Of Pinkberry and Grins

It’s literally been half a year since I updated this. The post-college 8 to 5 work life gives you less free time than expected, especially when you account for going to the gym after work and cooking dinner.

Seriously, for those who have done this all their lives, kudos. Especially those with kids to juggle.

Anyway, I’m writing about a recent meet-up with a girl from a former church at Pinkberry. We ran into each other downtown and decided to catch up after not seeing each other for 4 years. I knew her somewhat well, back when we were in the same friend group and went to weekly church events.

The meeting started with her being 30 minutes late while I stood idly outside Pinkberry on a crowded street, trying to casually blend in while my phone was using up all my 4G data. Pinkberry has like zero seats available at any given time (seriously), so I spent half my time stalking the tables for an open seat.

Finally, the meet-up commenced after the girl (whom we’ll call N*) arrived panting and out of breath. Turns out she had biked three miles here and had been held up in traffic. I told her not to worry, and we proceeded to eat froyo (fancy term for frozen yogurt) and chat…



Except we couldn’t chat. Because N and I did not click at all. Never in my life had I been in a more awkward conversation. This is how the flow of the first bits of conversation went:


N: So what are you up to now?

Me: I work as an analyst at … (insert response here about numbers and data crunching).

N: (worried look on face) Do you like it?

Me: It’s nice. The workplace has a good work-life balance; you rarely have to work overtime… (insert joking comparison to other jobs known for rigorous work-life balance)

N: . . .

Me: Uh, okay? What are you doing nowadays?

N: Oh, (insert long answer about teaching).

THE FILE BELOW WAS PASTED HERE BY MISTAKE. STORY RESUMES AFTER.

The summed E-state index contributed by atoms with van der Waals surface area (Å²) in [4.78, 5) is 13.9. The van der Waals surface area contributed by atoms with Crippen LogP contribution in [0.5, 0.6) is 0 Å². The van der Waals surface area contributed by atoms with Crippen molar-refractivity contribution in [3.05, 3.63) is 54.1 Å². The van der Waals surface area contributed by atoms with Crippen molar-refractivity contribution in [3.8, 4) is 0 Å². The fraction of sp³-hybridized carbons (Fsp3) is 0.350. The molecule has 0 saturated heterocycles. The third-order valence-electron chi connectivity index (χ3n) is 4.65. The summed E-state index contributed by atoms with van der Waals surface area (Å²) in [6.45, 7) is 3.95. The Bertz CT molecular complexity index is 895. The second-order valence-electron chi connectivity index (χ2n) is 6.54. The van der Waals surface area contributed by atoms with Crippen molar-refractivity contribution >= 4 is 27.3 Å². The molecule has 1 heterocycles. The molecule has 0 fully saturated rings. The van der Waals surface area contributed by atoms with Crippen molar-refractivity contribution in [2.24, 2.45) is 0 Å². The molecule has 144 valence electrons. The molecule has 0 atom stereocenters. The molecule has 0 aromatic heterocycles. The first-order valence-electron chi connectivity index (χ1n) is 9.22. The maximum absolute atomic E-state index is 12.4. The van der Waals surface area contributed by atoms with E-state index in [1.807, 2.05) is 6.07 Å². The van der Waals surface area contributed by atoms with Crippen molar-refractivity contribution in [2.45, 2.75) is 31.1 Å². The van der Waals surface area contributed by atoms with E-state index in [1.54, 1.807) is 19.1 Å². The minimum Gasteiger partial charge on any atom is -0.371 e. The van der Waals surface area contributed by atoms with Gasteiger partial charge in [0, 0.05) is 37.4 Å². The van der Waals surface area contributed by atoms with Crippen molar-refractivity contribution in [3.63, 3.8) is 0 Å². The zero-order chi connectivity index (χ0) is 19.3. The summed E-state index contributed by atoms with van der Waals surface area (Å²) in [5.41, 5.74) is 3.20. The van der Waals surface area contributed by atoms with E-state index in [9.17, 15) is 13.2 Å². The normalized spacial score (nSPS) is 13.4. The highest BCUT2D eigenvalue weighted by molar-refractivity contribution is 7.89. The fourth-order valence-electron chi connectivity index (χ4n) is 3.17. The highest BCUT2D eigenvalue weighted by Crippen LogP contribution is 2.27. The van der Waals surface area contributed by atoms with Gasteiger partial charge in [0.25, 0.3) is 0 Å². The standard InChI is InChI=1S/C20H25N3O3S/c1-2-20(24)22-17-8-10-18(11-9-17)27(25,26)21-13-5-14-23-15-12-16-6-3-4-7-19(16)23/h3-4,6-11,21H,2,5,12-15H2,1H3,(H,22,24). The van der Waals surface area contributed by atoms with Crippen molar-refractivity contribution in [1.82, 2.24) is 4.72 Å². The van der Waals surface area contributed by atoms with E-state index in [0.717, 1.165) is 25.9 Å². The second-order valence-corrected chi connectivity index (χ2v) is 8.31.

Me: That sounds great!

N: . . .


I honestly don’t know why the conversation didn’t flow easily. Believe me, I tried to be as personable as I could. And it’s not that I’m a complete social idiot; I’ve held conversations with strangers, coworkers I barely knew, and even my boyfriend’s ex. But somehow, N and I just couldn’t talk without long silences, and me trying to fill the silence.

Soon I basically gave up, saying I had to go and “it was nice seeing you, let’s hang out sometime.” Also known as never. As I left, I sadly pondered how it was possible that N and I had clicked much more in the past. N certainly didn’t seem different, apart from her awkwardness that never became apparent until that day. Perhaps it was I who had changed.

4 years ago, I was a scared freshman in college some 3,000 miles from home and knew exactly five people on campus. Aside from class, I spent most days in my room browsing the Internet and avoiding my extremely social roommate. I mean, I was always cordial to her, but we never became close friends. Acquaintances is the correct term, which happens often when you were quiet and socially anxious like I was.

This led to me having few friends and spending nights alone with my textbooks and laptop. I didn’t mind, of course. It was a blast, browsing Tumblr each night and listening to iTunes in my pajamas. Why did anyone want to go get drunk at a frat party when they could watch YouTube in bed?

But there were downsides that I didn’t see at the time, the consequences of which have become apparent only recently. For instance, I was not wise in making friends; I stuck with friends out of convenience, even ones who were clearly toxic to my wellbeing. (More on this topic later.)


N and I clicked much more then. I can’t pinpoint why. Perhaps I was less outspoken? Perhaps more meek, so that my countenance seemed friendlier?

I guess change is the only constant in life.




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